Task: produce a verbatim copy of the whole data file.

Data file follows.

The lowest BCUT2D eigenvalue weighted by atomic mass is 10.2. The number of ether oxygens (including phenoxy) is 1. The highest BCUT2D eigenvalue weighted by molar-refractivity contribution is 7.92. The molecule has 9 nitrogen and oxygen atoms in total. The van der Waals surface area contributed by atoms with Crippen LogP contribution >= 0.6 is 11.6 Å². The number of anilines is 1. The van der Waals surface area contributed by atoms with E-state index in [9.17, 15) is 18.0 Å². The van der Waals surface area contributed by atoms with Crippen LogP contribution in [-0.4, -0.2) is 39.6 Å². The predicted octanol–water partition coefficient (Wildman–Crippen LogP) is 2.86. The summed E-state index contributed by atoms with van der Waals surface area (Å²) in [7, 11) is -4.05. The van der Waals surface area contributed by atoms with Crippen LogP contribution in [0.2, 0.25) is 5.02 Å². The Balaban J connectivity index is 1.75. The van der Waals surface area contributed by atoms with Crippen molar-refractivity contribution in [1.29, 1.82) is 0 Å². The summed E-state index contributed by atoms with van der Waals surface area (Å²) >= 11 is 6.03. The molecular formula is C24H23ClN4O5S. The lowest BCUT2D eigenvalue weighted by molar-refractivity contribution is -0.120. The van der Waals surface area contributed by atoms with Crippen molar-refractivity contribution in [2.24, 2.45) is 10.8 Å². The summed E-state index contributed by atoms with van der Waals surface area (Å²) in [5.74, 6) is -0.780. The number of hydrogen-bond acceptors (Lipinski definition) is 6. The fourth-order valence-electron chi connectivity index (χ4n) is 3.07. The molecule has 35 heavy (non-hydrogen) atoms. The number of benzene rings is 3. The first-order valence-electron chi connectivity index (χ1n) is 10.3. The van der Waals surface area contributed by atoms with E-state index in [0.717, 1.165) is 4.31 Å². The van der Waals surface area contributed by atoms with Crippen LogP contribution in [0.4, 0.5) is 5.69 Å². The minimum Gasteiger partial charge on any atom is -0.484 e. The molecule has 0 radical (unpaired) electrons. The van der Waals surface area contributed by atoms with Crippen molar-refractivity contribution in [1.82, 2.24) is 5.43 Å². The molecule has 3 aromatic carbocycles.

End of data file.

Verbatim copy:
The lowest BCUT2D eigenvalue weighted by atomic mass is 10.2. The number of ether oxygens (including phenoxy) is 1. The highest BCUT2D eigenvalue weighted by molar-refractivity contribution is 7.92. The molecule has 9 nitrogen and oxygen atoms in total. The van der Waals surface area contributed by atoms with Crippen LogP contribution >= 0.6 is 11.6 Å². The number of anilines is 1. The van der Waals surface area contributed by atoms with E-state index in [9.17, 15) is 18.0 Å². The van der Waals surface area contributed by atoms with Crippen LogP contribution in [-0.4, -0.2) is 39.6 Å². The predicted octanol–water partition coefficient (Wildman–Crippen LogP) is 2.86. The summed E-state index contributed by atoms with van der Waals surface area (Å²) in [7, 11) is -4.05. The van der Waals surface area contributed by atoms with Crippen LogP contribution in [0.2, 0.25) is 5.02 Å². The Balaban J connectivity index is 1.75. The van der Waals surface area contributed by atoms with Crippen molar-refractivity contribution in [1.29, 1.82) is 0 Å². The summed E-state index contributed by atoms with van der Waals surface area (Å²) >= 11 is 6.03. The molecular formula is C24H23ClN4O5S. The lowest BCUT2D eigenvalue weighted by molar-refractivity contribution is -0.120. The van der Waals surface area contributed by atoms with Crippen molar-refractivity contribution in [2.24, 2.45) is 10.8 Å². The summed E-state index contributed by atoms with van der Waals surface area (Å²) in [5.74, 6) is -0.780. The number of hydrogen-bond acceptors (Lipinski definition) is 6. The fourth-order valence-electron chi connectivity index (χ4n) is 3.07. The molecule has 35 heavy (non-hydrogen) atoms. The number of benzene rings is 3. The first-order valence-electron chi connectivity index (χ1n) is 10.3. The van der Waals surface area contributed by atoms with E-state index in [0.717, 1.165) is 4.31 Å². The van der Waals surface area contributed by atoms with Crippen LogP contribution in [0.4, 0.5) is 5.69 Å². The minimum Gasteiger partial charge on any atom is -0.484 e. The molecule has 0 radical (unpaired) electrons. The van der Waals surface area contributed by atoms with Crippen molar-refractivity contribution in [1.82, 2.24) is 5.43 Å². The molecule has 3 aromatic carbocycles.